Should I make my product available for Private Label?

Should I make my product available for Private Label?

Over the years, we’ve had several clients faced with the question of whether or not to make their products available for private label. And in the course of working with these companies (and often with the companies who end up private labeling the products), we’ve learned some of the ins and outs (and do’s and don’ts) of private labeling.

Be aware of your own goals 

It can be exciting to be contacted by a company that thinks highly enough of your product to consider adding it to their own line of products. After all, no established company wants to risk putting their name on something that will tarnish their brand.

If faced with this prospect, there are several questions you have to ask yourself:

  1. Can you handle the quantities this company will require?
If a major retailer wants to start selling your product, you will have to evaluate whether or not you have the capabilities to serve their needs. If you’re currently operating out of your home, and will need to acquire office space, employees, additional equipment, etc., it may not be feasible. In fact, even if you made the investment required to serve this one client, is there a guarantee the client will be buying enough from you to make it worthwhile? 
  2. Will the private-labeled product cannibalize your sales?
If you have a semi-recognizable brand and a small-but-loyal client base, will they flee to this major brand once they see an identical product available from a well-known brand? If you’re only private-labeling your most popular product, will people be enticed to visit your website or storefront once they can get that product from a known brand? It’s possible that you will lose potential for “add-on” sales as well as for sales of the product or products that you private label for another company. 
  3. What kind of company do you want to be?
This is, perhaps, the most important question. In most instances, making your products available for private label will increase your revenue, but decrease your profit margin. The sales of your own brand may diminish, and may dry up completely depending on the success of the private-labeled version. So, do you want to be a manufacturer/producer of products for others? Or do you want to build your own brand, in the image you envisioned at the start, and be in control of your marketing and reputation? Either answer is valid, as long as you are aware of your ultimate goal(s).

Making a product vs. Marketing a product

If you are private labeling your product for someone else, you become simply the “maker” of the product. The brand selling the product will then be responsible for all of the marketing decisions (and costs). Unless your private label agreement states otherwise, they will be in control of the product’s image, sales channels, etc., leaving you to simply take orders and provide the product.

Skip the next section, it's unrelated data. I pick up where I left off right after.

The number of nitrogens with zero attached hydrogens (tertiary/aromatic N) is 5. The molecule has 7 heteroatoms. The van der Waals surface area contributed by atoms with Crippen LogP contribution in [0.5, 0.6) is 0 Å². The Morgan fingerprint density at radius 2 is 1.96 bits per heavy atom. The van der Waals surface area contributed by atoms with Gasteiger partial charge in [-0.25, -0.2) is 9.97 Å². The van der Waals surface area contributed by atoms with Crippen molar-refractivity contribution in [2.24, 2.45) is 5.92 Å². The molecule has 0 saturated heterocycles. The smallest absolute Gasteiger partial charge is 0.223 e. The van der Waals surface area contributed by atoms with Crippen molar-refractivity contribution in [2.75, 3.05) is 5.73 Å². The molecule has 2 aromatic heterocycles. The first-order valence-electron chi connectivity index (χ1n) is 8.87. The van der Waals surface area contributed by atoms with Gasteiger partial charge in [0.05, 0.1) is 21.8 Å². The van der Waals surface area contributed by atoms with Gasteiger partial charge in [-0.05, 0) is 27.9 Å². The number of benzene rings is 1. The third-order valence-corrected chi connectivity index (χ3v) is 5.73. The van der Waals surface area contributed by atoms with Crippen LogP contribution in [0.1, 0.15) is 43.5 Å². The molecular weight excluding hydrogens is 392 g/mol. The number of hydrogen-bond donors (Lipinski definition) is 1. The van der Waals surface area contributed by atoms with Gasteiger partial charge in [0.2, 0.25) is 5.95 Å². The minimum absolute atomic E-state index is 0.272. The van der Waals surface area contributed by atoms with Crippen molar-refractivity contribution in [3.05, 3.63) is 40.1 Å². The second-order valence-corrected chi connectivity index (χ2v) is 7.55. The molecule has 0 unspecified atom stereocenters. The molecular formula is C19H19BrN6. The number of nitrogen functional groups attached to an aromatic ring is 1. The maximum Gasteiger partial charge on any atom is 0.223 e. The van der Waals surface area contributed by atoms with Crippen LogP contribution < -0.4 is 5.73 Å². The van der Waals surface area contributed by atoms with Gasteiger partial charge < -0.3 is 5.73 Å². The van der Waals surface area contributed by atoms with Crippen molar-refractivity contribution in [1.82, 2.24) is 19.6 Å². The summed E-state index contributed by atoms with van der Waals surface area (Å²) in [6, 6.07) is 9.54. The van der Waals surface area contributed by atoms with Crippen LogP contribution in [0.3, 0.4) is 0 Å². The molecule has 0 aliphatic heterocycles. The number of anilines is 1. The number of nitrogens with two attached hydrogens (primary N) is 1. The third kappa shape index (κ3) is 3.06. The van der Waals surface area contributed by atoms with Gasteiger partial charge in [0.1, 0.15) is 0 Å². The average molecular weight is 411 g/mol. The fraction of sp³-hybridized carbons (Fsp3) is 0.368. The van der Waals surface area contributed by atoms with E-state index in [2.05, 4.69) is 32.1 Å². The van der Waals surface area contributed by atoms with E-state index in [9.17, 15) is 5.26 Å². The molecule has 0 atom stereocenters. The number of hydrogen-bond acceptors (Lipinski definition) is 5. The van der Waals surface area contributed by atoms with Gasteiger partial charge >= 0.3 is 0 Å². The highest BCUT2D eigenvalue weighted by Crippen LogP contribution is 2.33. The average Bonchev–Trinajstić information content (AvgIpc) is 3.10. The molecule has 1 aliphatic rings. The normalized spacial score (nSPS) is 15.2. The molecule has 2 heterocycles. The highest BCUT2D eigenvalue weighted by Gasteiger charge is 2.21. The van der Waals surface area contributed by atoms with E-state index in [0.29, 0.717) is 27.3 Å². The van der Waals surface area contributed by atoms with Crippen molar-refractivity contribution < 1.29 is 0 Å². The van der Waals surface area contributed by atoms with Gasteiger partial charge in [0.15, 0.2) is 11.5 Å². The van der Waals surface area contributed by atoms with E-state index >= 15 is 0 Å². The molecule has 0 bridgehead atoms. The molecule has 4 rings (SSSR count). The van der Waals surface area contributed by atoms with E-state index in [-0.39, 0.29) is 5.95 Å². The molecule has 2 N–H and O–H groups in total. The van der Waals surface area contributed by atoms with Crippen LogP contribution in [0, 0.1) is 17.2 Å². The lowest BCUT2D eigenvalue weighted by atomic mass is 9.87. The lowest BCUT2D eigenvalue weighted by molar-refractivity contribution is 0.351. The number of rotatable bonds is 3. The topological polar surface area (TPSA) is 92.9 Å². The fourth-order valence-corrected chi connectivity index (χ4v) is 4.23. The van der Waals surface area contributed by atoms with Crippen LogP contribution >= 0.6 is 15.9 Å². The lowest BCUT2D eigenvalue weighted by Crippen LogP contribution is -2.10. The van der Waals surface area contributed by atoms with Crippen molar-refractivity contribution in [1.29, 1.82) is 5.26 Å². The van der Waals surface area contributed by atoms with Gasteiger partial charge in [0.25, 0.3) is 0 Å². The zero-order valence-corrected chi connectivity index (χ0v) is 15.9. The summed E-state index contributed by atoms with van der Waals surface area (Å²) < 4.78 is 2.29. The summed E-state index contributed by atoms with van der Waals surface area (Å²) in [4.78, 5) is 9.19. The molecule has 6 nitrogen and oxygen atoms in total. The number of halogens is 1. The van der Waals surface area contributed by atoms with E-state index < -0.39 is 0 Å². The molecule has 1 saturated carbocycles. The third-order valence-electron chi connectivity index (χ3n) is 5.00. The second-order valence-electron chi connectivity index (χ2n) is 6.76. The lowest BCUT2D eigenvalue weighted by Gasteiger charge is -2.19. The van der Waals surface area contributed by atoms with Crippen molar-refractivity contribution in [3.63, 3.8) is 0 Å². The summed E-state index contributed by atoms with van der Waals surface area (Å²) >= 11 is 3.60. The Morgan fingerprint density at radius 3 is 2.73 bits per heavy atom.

Of course, if you are able to negotiate it, you may be able to control certain things. For example, you may dictate that the private labeled product can not be sold online, or may not be sold in a certain country. You may also be able to insist on a minimum advertised price for the product – all things that may make it possible for you to continue to market your brand successfully, without having to compete against the private-labeled version of your own product.

There are pros and cons to making your product available for private label, of course. But it can be a way to grow your business, as long as it’s carefully considered and executed.

Feb 03, 2015

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There are 2 comments for this entry. Leave a comment below »

Pricing will be a big consideration when offering your product for private label, and it will typically be in the same range as your distributor pricing. Of course, there are a few other things to consider. When private labeling a product for someone, the packaging – and even the pack-out – are different. You will need to negotiate up-front who is responsible for the cost of the packaging (design, printing, production, etc.). If you are providing the finished product, you will want to make sure the cost for the additional packaging cost is worked in to the price you are charging. If your customer is providing the final, produced packaging – leaving you to simply pack it out – they will likely expect an even deeper discount on the product, since you no longer have to provide the packaging. Of course, you may also need to store this packaging, which comes with a cost.
You will need to have a good handle on your COGs, so you can be sure a private labeling opportunity is profitable for you.
And, yes, you can stipulate where a private label customer can sell. You can even stipulate a minimum price they can advertise. Some companies will be willing to negotiate terms like these in order to avoid the process of developing their own product; but some may see such restrictions as too limiting, and may decide working with you is not worth it. It's up to you: it's your product and your brand to protect.

Mar 18, 2015

How should you price your private label products when you're selling them? The same as yours when selling to distributors or to retailers? Can you protect yourself against direct competition from your private label customer by stipulating where they can sell?

Feb 21, 2015

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